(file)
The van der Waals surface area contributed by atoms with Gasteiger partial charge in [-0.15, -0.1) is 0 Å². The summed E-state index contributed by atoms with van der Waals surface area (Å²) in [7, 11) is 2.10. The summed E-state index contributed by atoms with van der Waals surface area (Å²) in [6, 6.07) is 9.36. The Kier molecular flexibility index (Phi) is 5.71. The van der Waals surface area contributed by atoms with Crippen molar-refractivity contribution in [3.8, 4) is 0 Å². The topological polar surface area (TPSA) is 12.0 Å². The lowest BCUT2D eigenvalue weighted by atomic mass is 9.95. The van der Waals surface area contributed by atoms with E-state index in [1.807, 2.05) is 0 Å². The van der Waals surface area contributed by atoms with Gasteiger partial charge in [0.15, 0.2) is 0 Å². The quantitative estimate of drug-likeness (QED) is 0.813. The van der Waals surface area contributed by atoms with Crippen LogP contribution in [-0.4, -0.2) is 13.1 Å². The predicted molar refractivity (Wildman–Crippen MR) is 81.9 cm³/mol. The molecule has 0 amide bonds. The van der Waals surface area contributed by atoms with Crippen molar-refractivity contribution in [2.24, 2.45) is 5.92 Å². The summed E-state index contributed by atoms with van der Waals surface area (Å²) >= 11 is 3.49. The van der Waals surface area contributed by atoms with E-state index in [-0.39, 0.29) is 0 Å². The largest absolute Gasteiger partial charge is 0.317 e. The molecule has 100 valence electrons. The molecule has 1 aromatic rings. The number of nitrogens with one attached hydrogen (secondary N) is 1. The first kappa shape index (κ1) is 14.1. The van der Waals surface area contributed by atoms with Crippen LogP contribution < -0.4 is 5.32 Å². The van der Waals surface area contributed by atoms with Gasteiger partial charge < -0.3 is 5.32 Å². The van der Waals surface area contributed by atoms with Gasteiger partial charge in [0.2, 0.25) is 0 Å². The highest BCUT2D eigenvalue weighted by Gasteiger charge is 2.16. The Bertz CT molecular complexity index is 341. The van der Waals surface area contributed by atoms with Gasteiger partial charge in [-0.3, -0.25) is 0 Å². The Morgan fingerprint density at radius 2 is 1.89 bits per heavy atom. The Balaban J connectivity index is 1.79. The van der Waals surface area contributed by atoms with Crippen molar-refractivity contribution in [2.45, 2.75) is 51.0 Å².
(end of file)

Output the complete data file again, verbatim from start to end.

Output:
The van der Waals surface area contributed by atoms with Gasteiger partial charge in [-0.15, -0.1) is 0 Å². The summed E-state index contributed by atoms with van der Waals surface area (Å²) in [7, 11) is 2.10. The summed E-state index contributed by atoms with van der Waals surface area (Å²) in [6, 6.07) is 9.36. The Kier molecular flexibility index (Phi) is 5.71. The van der Waals surface area contributed by atoms with Crippen molar-refractivity contribution in [3.8, 4) is 0 Å². The topological polar surface area (TPSA) is 12.0 Å². The lowest BCUT2D eigenvalue weighted by atomic mass is 9.95. The van der Waals surface area contributed by atoms with E-state index in [1.807, 2.05) is 0 Å². The van der Waals surface area contributed by atoms with Gasteiger partial charge in [0.15, 0.2) is 0 Å². The quantitative estimate of drug-likeness (QED) is 0.813. The van der Waals surface area contributed by atoms with Crippen LogP contribution in [-0.4, -0.2) is 13.1 Å². The predicted molar refractivity (Wildman–Crippen MR) is 81.9 cm³/mol. The molecule has 0 amide bonds. The van der Waals surface area contributed by atoms with Crippen molar-refractivity contribution in [2.24, 2.45) is 5.92 Å². The summed E-state index contributed by atoms with van der Waals surface area (Å²) >= 11 is 3.49. The van der Waals surface area contributed by atoms with E-state index in [-0.39, 0.29) is 0 Å². The largest absolute Gasteiger partial charge is 0.317 e. The molecule has 100 valence electrons. The molecule has 1 aromatic rings. The number of nitrogens with one attached hydrogen (secondary N) is 1. The first kappa shape index (κ1) is 14.1. The van der Waals surface area contributed by atoms with Crippen LogP contribution < -0.4 is 5.32 Å². The van der Waals surface area contributed by atoms with Gasteiger partial charge < -0.3 is 5.32 Å². The van der Waals surface area contributed by atoms with Gasteiger partial charge in [0.2, 0.25) is 0 Å². The highest BCUT2D eigenvalue weighted by Gasteiger charge is 2.16. The Bertz CT molecular complexity index is 341. The van der Waals surface area contributed by atoms with Gasteiger partial charge in [-0.3, -0.25) is 0 Å². The Morgan fingerprint density at radius 2 is 1.89 bits per heavy atom. The Balaban J connectivity index is 1.79. The van der Waals surface area contributed by atoms with Crippen molar-refractivity contribution in [2.45, 2.75) is 51.0 Å².